Commentary by Deena Baxter, author of “Surviving Suicide: Searching for ‘Normal’ with Heartache and Humor.”

Mental Health Awareness Month in May was an opportune time to honor mental health heroes.

That includes brain science researchers searching for mental health breakthroughs, diagnostic capabilities and patient-specific remedies; first responders who take crisis intervention training courses and learn how to safely defuse a volatile mental health crisis, and the many grass-roots mental health advocates and nonprofits striving locally and nationally to deliver effective mental health programs and services.

Equally important are the courageous children, teens and adults who embrace life to the fullest while living with mental health challenges.

Since launching The Surviving Suicide and Sudden Loss Project in September 2014, in partnership with the National Alliance on Mental Illness (NAMI) of Collier County, I have met many such heroes.

In sharing their personal stories, they demonstrate levels of commitment and resilience that inspire me.

Our project includes a creative arts website, www.WriteOnMyMind.com, “A safe place for the mind to speak, giving mental illness a life-affirming voice.”

We encourage people affected by mental illness and their caregivers to express their emotions through art drawings, paintings, photography, poetry, prose and music.

For too long, the stigma of mental illness and impairment has kept it cloaked in darkness and denial. This places an additional burden on those who live with it every day, plus their family members and loved ones. Many of these adults, teens and children are seeking to live full, productive lives. They are successfully integrating their mental health challenges into their daily lives but don’t wish to be defined by them.

Anthony Azmitia is one of our NAMI artists and one of my heroes. He is in his late 30s and is a talented artist. He’s articulate, highly observant and has a wonderful, warm sense of humor that often surfaces in his art.

The mediums he uses as “canvases” for many of his pieces are creative and unique: old LP records, bricks, wood blocks and cassette covers, to name a few. He is anchored by caring parents and sustained by his strong religious beliefs. When he lived in New York City, he participated in a structured program that matched him with a roommate and helped him find a job, allowing the two men to live in an apartment with support services available, when needed. He loved the autonomy and he thrived. He dedicated himself to honing his artistic skills and was rewarded when some of his paintings debuted at Pure Vision Arts (http://www.purevisionarts.org/).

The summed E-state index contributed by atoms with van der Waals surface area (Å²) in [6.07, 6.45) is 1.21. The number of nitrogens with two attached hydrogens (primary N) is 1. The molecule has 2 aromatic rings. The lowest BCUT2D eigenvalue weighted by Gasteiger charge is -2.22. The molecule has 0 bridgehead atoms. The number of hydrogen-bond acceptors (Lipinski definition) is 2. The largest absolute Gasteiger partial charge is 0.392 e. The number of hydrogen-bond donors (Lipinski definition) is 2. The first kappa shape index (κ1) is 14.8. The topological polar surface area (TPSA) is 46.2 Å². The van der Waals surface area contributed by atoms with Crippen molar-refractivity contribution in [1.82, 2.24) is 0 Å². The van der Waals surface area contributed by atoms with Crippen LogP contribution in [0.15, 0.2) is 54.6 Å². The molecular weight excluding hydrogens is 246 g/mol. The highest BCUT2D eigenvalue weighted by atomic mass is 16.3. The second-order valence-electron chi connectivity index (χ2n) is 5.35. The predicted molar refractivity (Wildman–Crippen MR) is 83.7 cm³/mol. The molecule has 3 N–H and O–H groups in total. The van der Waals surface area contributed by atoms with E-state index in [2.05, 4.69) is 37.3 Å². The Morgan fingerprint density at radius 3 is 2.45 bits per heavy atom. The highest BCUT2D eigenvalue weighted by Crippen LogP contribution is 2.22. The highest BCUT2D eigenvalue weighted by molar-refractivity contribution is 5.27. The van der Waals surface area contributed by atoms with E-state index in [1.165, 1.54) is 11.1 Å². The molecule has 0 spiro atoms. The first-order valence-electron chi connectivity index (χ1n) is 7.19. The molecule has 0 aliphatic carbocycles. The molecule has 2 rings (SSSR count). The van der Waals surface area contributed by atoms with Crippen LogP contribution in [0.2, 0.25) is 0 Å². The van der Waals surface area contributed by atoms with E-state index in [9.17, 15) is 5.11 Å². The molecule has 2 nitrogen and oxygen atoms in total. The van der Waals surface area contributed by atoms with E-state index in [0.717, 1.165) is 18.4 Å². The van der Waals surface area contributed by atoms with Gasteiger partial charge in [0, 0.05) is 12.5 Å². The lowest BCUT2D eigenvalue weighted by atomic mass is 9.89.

Unfortunately, the living arrangement didn’t last and he was forced to move back home. When his parents retired to Southwest Florida, he came with them.

It’s been an adjustment for the family. Thankfully, Azmitia has found a welcoming home away from home at the NAMI-Collier Sarah Ann Adult Drop-In Center.

That’s where I first met him and viewed his artwork. I was very moved by his warm heart, his sensitive, caring nature and his leadership capabilities.

This spring, Caroline Ridgway, a third-generation Southwest Florida business leader and philanthropist, and a handful of sponsors and supporters hosted the Old Naples Arts and Entertainment Event, featuring artwork by artists like Azmitia. It was juried by Kristine and Juliana Meek from Harmon-Meek Gallery. Azmitia sold two pieces and received the best in show blue ribbon. His self-esteem soared and he told me it was his dream come true.

Azmitia’s artwork is displayed at http://www.writeonmymind.com/the-art-gallery/.

The visual arts can be a powerful communicator, beyond words. It can send a message and teach us if we are open to it. Working together, coupled with adequate financial and human resources and effective life-skills programs and services, we can make our communities safer and welcoming for those living with mental health challenges.

There is so much untapped potential — let’s give it a life-affirming voice and wings to fly.

Baxter launched The Surviving Suicide and Sudden Loss Project in partnership with the National Alliance on Mental Illness of Collier County in 2014. The project’s mission is to promote life-affirming mental wellness. It includes a book, a creative arts website (www.WriteOnMyMind.com), and mental health advocacy and outreach. The book is titled, “Surviving Suicide: Searching for ‘Normal’ with Heartache and Humor.” All profit flows to NAMI of Collier County and other nonprofit mental health organizations.